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2

Clinical and Biological Features

Multiple sclerosis (MS) literally means “many scars,” which refers to the lesions that accumulate in the brain and spinal cord throughout the course of the disease. These scars, or lesions, consist mostly of dead nerve cells, whose axons have been denuded of the myelin sheaths that normally protect them and permit the conduction of nerve impulses. MS is a chronic, degenerative disease that usually begins in young adulthood and most visibly destroys muscular control, although many other brain functions are affected. Most people will live with MS for decades after their diagnosis. MS reduces life expectancy after onset (as measured by current diagnostic criteria) by only about 10-15 years, and about half of the patients survive 30 years or more from onset.110

THE CLINICAL PICTURE: SYMPTOMS, DISEASE COURSE, VARIATION, AND DIAGNOSIS

Disease Activity and Progression

MS, as defined by ongoing central nervous system (CNS) lesion formation and increasing cumulative damage, is now recognized as a disease that is active in most patients most of the time. Disease activity has reversible and irreversible sequelae; irreversible sequelae ultimately lead to progressive impairment and disability in most patients. MS takes a variety of forms, distinguished by the clinical pattern of disease activity (Table 2.1, Figure 2.1). Accumulated deficit can produce sustained worsening in both relapsing and progressive MS. In re-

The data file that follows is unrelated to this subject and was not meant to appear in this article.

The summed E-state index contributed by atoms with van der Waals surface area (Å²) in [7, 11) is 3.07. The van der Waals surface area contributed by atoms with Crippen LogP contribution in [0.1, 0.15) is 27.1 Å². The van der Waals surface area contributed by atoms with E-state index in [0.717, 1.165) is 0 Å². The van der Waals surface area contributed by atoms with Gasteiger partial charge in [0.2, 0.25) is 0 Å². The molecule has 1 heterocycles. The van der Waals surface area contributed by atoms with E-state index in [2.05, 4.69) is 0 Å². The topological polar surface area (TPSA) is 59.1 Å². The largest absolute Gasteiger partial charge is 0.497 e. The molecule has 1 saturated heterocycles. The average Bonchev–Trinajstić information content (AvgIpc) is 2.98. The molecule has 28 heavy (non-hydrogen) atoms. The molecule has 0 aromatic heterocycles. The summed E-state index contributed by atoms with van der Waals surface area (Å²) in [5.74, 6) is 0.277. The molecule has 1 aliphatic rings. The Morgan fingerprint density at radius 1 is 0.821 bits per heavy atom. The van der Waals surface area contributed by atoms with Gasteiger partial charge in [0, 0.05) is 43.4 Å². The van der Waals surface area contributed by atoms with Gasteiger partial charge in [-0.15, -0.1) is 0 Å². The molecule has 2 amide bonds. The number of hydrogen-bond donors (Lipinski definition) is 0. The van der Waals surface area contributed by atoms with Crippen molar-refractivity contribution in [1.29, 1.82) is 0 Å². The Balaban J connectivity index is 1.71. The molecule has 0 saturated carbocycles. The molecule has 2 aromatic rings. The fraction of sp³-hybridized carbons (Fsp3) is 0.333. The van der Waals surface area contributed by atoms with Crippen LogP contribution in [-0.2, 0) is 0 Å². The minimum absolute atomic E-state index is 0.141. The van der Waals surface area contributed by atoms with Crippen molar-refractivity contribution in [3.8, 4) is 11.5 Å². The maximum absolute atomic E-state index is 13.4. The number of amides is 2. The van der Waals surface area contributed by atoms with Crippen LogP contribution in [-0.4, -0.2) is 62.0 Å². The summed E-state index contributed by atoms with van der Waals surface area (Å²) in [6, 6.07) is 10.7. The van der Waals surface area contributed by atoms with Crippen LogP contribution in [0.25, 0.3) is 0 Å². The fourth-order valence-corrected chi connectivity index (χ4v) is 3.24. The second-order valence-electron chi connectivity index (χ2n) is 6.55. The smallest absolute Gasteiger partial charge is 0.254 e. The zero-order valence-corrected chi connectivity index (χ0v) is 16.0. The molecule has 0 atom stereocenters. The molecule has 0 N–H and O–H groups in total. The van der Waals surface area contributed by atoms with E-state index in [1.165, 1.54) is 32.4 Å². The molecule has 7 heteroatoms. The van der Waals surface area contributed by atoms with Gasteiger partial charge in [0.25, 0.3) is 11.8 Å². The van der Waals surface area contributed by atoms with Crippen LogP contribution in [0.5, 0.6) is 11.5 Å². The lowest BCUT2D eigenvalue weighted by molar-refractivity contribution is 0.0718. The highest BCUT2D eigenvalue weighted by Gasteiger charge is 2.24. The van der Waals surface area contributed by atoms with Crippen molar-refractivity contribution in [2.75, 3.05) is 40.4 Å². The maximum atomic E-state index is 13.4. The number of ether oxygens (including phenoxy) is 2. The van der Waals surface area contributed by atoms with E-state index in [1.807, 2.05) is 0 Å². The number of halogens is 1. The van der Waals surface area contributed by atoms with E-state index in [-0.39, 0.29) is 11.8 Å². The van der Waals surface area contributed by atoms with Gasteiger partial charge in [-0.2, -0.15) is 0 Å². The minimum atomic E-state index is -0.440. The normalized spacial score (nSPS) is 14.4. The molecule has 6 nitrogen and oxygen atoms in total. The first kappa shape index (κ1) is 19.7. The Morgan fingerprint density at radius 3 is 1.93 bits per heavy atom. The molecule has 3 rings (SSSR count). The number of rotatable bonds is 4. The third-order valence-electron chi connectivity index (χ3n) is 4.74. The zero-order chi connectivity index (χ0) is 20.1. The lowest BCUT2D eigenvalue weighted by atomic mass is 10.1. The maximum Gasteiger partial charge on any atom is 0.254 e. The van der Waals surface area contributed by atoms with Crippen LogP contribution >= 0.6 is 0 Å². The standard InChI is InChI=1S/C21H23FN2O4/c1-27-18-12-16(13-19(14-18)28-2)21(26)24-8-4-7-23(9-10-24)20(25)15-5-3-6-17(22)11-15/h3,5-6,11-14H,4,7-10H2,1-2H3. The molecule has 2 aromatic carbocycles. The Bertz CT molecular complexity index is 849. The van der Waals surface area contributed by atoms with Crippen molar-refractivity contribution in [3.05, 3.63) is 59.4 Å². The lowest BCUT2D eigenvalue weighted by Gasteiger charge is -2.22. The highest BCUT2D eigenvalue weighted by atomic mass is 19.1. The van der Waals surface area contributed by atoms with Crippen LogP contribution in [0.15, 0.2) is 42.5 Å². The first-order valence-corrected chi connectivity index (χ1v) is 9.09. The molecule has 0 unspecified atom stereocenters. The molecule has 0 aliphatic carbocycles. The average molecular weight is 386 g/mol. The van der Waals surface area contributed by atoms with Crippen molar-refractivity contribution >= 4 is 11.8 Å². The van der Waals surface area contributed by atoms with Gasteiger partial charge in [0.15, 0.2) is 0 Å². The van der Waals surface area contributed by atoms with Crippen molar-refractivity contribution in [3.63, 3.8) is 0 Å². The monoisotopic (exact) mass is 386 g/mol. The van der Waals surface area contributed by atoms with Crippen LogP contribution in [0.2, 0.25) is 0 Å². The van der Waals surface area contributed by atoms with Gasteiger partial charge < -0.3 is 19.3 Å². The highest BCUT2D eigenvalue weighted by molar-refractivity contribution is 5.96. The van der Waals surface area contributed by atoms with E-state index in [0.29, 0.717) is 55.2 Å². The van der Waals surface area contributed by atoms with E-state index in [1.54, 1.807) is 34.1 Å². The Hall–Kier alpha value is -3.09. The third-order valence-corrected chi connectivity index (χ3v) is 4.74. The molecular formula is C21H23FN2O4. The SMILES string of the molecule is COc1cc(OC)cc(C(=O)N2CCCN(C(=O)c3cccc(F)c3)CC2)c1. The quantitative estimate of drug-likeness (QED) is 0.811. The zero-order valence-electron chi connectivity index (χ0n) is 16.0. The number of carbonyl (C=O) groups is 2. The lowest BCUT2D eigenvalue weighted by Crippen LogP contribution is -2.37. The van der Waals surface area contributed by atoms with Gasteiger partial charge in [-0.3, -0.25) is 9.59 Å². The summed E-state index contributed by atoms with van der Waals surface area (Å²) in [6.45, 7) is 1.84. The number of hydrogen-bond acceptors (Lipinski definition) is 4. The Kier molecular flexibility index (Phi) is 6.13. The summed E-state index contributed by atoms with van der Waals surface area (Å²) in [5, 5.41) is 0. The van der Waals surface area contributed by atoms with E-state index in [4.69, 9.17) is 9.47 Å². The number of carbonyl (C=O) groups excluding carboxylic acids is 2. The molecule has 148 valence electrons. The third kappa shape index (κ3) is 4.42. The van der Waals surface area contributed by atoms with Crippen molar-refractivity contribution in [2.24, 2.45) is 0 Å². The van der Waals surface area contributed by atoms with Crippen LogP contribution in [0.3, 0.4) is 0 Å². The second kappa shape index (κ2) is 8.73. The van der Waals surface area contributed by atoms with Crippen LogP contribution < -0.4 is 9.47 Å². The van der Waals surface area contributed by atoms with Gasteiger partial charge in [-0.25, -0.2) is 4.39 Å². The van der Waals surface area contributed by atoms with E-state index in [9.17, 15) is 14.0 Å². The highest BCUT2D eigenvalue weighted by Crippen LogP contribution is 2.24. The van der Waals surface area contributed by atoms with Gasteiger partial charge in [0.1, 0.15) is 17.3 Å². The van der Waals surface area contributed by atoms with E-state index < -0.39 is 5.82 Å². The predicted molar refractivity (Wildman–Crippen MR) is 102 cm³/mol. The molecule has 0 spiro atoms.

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Page 29 2 Clinical and Biological Features Multiple sclerosis (MS) literally means “many scars,” which refers to the lesions that accumulate in the brain and spinal cord throughout the course of the disease. These scars, or lesions, consist mostly of dead nerve cells, whose axons have been denuded of the myelin sheaths that normally protect them and permit the conduction of nerve impulses. MS is a chronic, degenerative disease that usually begins in young adulthood and most visibly destroys muscular control, although many other brain functions are affected. Most people will live with MS for decades after their diagnosis. MS reduces life expectancy after onset (as measured by current diagnostic criteria) by only about 10-15 years, and about half of the patients survive 30 years or more from onset.110 THE CLINICAL PICTURE: SYMPTOMS, DISEASE COURSE, VARIATION, AND DIAGNOSIS Disease Activity and Progression MS, as defined by ongoing central nervous system (CNS) lesion formation and increasing cumulative damage, is now recognized as a disease that is active in most patients most of the time. Disease activity has reversible and irreversible sequelae; irreversible sequelae ultimately lead to progressive impairment and disability in most patients. MS takes a variety of forms, distinguished by the clinical pattern of disease activity (Table 2.1, Figure 2.1). Accumulated deficit can produce sustained worsening in both relapsing and progressive MS. In re-